There were, inevitably, children’s clothing stores, furniture shops still offering bedroom sets by layaway, and dollar stores whose awnings teemed with suspended inflatable dolls, beach chairs, laundry carts, and other impulse purchases a mom might make on a Saturday afternoon, exhausted by errand running with her kids. There was the sneaker store where Olga used to buy her cute kicks, the fruit store Prieto had worked at in high school, the little storefront that sold the kind of old-lady bras Abuelita used to wear. On the sidewalks, the Mexican women began to set up their snack stands. Mango with lime and chili on this corner, tamales on that. Until the Mexicans had come to Sunset Park, Olga had never tried any of this food, and now she always tried to leave a little room to grab a snack on her way home. Despite the relatively early hour, most of the shops were open, music blasting into the streets, granting the avenue the aura of a party. In a few more hours, cars with their stereos pumping, teens with boom boxes en route to the neighborhood’s public pool, and laughing children darting in front of their mothers would add to the cacophony that Olga had grown to think of as the sound of a Saturday.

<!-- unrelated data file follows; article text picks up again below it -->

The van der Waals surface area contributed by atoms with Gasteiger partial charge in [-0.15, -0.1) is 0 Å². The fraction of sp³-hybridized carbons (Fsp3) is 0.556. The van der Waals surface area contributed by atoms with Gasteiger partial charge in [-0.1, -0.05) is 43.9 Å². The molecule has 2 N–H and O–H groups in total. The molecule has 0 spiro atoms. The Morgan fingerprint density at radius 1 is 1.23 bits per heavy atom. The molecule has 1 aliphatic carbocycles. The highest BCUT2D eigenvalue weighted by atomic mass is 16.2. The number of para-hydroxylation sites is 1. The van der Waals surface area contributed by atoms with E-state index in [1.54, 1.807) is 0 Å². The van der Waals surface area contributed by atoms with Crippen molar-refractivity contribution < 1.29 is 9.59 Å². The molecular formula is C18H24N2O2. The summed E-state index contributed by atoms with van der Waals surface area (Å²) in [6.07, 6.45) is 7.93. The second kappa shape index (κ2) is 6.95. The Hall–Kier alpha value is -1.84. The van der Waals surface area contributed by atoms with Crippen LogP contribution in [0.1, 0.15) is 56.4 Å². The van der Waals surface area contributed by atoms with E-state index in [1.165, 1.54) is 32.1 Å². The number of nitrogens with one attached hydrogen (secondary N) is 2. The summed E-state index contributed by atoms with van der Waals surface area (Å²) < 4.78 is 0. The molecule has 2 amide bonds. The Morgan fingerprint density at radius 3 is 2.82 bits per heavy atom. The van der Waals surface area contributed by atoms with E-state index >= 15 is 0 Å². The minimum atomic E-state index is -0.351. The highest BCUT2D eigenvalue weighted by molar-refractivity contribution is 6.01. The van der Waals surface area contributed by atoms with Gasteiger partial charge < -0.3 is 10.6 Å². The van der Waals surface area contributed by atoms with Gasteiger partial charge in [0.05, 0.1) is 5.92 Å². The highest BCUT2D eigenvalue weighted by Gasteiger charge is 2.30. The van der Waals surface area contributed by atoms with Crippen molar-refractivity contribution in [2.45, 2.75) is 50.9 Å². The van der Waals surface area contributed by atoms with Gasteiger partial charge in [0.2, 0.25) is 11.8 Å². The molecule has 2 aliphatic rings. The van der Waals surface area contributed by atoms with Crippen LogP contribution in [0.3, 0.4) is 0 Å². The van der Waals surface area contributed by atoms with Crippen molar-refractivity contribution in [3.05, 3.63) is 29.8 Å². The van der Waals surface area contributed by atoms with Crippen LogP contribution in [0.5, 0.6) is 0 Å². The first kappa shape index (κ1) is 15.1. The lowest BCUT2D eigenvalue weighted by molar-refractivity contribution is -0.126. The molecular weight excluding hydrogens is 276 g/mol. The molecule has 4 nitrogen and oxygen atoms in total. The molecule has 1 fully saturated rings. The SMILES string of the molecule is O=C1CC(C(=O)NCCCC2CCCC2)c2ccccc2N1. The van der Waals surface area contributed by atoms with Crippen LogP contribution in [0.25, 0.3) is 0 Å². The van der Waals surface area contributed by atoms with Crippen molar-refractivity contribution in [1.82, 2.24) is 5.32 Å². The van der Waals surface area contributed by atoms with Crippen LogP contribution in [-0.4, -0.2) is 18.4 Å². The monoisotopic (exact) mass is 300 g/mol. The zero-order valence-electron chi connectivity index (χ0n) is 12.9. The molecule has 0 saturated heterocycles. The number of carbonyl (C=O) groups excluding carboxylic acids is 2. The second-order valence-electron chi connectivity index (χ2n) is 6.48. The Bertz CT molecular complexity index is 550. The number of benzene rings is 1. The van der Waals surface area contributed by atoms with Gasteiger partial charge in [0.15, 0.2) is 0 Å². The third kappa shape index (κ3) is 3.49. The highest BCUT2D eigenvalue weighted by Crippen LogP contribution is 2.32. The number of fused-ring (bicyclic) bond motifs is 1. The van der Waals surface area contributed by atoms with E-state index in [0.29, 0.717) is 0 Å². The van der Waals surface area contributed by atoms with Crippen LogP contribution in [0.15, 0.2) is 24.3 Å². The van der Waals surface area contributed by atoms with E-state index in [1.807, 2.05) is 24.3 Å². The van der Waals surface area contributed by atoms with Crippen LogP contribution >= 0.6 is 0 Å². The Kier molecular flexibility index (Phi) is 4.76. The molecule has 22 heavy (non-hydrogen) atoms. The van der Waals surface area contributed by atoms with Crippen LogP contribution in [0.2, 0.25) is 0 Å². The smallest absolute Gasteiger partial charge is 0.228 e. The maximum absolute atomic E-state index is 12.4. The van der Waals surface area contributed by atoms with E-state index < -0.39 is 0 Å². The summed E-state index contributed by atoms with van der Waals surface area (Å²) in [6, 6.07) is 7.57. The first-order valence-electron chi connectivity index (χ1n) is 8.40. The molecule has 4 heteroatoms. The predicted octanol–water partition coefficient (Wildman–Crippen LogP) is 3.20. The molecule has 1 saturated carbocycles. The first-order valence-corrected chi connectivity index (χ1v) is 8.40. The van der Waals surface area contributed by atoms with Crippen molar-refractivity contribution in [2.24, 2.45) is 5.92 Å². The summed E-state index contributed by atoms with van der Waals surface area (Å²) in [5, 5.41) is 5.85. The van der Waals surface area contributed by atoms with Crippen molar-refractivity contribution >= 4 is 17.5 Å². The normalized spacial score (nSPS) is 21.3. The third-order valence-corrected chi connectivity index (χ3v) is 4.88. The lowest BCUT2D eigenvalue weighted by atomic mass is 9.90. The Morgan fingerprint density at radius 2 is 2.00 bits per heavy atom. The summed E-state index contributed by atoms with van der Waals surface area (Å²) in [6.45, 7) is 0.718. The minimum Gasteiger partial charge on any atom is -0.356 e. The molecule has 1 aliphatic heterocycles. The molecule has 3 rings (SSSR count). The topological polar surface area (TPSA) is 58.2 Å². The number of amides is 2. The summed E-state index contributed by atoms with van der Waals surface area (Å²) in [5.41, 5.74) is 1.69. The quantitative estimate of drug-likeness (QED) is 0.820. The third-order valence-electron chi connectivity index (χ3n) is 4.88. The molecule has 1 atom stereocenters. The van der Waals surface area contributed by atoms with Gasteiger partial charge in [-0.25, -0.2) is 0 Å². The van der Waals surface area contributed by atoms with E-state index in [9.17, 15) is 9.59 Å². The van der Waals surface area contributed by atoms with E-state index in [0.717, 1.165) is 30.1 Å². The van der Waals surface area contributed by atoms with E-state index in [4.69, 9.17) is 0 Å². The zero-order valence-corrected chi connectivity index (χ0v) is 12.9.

Xóchitl González (Olga Dies Dreaming)
If I had grown up in that house I couldn’t have loved it more, couldn’t have been more familiar with the creak of the swing, or the pattern of the clematis vines on the trellis, or the velvety swell of land as it faded to gray on the horizon, and the strip of highway visible—just barely—in the hills, beyond the trees. The very colors of the place had seeped into my blood: just as Hampden, in subsequent years, would always present itself immediately to my imagination in a confused whirl of white and green and red, so the country house first appeared as a glorious blur of watercolors, of ivory and lapis blue, chestnut and burnt orange and gold, separating only gradually into the boundaries of remembered objects: the house, the sky, the maple trees. But even that day, there on the porch, with Charles beside me and the smell of wood smoke in the air, it had the quality of a memory; there it was, before my eyes, and yet too beautiful to believe. It was getting dark; soon it would be time for dinner. I finished my drink in a swallow. The idea of living there, of not having to go back ever again to asphalt and shopping malls and modular furniture; of living there with Charles and Camilla and Henry and Francis and maybe even Bunny; of no one marrying or going home or getting a job in a town a thousand miles away or doing any of the traitorous things friends do after college; of everything remaining exactly as it was, that instant—the idea was so truly heavenly that I’m not sure I thought, even then, it could ever really happen, but I like to believe I did.